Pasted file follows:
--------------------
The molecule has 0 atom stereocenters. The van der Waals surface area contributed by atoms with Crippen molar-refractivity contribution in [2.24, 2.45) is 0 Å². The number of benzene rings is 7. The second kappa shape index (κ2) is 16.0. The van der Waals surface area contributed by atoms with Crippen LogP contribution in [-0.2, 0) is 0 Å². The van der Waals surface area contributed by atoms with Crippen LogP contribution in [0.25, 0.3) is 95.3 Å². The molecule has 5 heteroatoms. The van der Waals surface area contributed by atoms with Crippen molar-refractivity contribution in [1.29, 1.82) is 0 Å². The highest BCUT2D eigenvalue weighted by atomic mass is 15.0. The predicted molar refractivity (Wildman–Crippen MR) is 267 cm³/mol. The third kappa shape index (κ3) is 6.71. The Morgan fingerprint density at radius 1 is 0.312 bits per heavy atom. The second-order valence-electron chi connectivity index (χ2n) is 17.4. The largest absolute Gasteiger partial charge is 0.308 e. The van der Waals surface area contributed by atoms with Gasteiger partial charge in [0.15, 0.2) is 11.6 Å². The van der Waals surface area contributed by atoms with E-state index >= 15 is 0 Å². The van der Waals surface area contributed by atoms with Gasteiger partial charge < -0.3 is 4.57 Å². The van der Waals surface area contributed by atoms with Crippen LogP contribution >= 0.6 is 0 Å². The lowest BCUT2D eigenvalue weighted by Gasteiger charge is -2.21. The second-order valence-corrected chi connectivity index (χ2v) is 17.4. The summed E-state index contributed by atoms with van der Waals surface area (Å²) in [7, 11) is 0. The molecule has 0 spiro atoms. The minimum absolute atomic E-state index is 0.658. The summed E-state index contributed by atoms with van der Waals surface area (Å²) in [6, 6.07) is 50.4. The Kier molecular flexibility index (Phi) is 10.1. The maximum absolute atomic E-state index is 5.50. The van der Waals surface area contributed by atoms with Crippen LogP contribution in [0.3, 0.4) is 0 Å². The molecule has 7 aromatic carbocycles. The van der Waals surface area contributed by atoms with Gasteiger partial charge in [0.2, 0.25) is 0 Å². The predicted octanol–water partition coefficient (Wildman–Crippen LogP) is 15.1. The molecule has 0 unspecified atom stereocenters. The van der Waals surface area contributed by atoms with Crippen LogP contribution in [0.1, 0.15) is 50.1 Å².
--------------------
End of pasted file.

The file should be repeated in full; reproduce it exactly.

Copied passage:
The molecule has 0 atom stereocenters. The van der Waals surface area contributed by atoms with Crippen molar-refractivity contribution in [2.24, 2.45) is 0 Å². The number of benzene rings is 7. The second kappa shape index (κ2) is 16.0. The van der Waals surface area contributed by atoms with Crippen LogP contribution in [-0.2, 0) is 0 Å². The van der Waals surface area contributed by atoms with Crippen LogP contribution in [0.25, 0.3) is 95.3 Å². The molecule has 5 heteroatoms. The van der Waals surface area contributed by atoms with Crippen molar-refractivity contribution in [1.29, 1.82) is 0 Å². The highest BCUT2D eigenvalue weighted by atomic mass is 15.0. The predicted molar refractivity (Wildman–Crippen MR) is 267 cm³/mol. The third kappa shape index (κ3) is 6.71. The Morgan fingerprint density at radius 1 is 0.312 bits per heavy atom. The second-order valence-electron chi connectivity index (χ2n) is 17.4. The largest absolute Gasteiger partial charge is 0.308 e. The van der Waals surface area contributed by atoms with Gasteiger partial charge in [0.15, 0.2) is 11.6 Å². The van der Waals surface area contributed by atoms with E-state index >= 15 is 0 Å². The van der Waals surface area contributed by atoms with Gasteiger partial charge < -0.3 is 4.57 Å². The van der Waals surface area contributed by atoms with Crippen LogP contribution >= 0.6 is 0 Å². The lowest BCUT2D eigenvalue weighted by Gasteiger charge is -2.21. The second-order valence-corrected chi connectivity index (χ2v) is 17.4. The summed E-state index contributed by atoms with van der Waals surface area (Å²) in [7, 11) is 0. The molecule has 0 spiro atoms. The minimum absolute atomic E-state index is 0.658. The summed E-state index contributed by atoms with van der Waals surface area (Å²) in [6, 6.07) is 50.4. The Kier molecular flexibility index (Phi) is 10.1. The maximum absolute atomic E-state index is 5.50. The van der Waals surface area contributed by atoms with Crippen LogP contribution in [0.3, 0.4) is 0 Å². The molecule has 7 aromatic carbocycles. The van der Waals surface area contributed by atoms with Gasteiger partial charge in [0.2, 0.25) is 0 Å². The predicted octanol–water partition coefficient (Wildman–Crippen LogP) is 15.1. The molecule has 0 unspecified atom stereocenters. The van der Waals surface area contributed by atoms with Crippen LogP contribution in [0.1, 0.15) is 50.1 Å².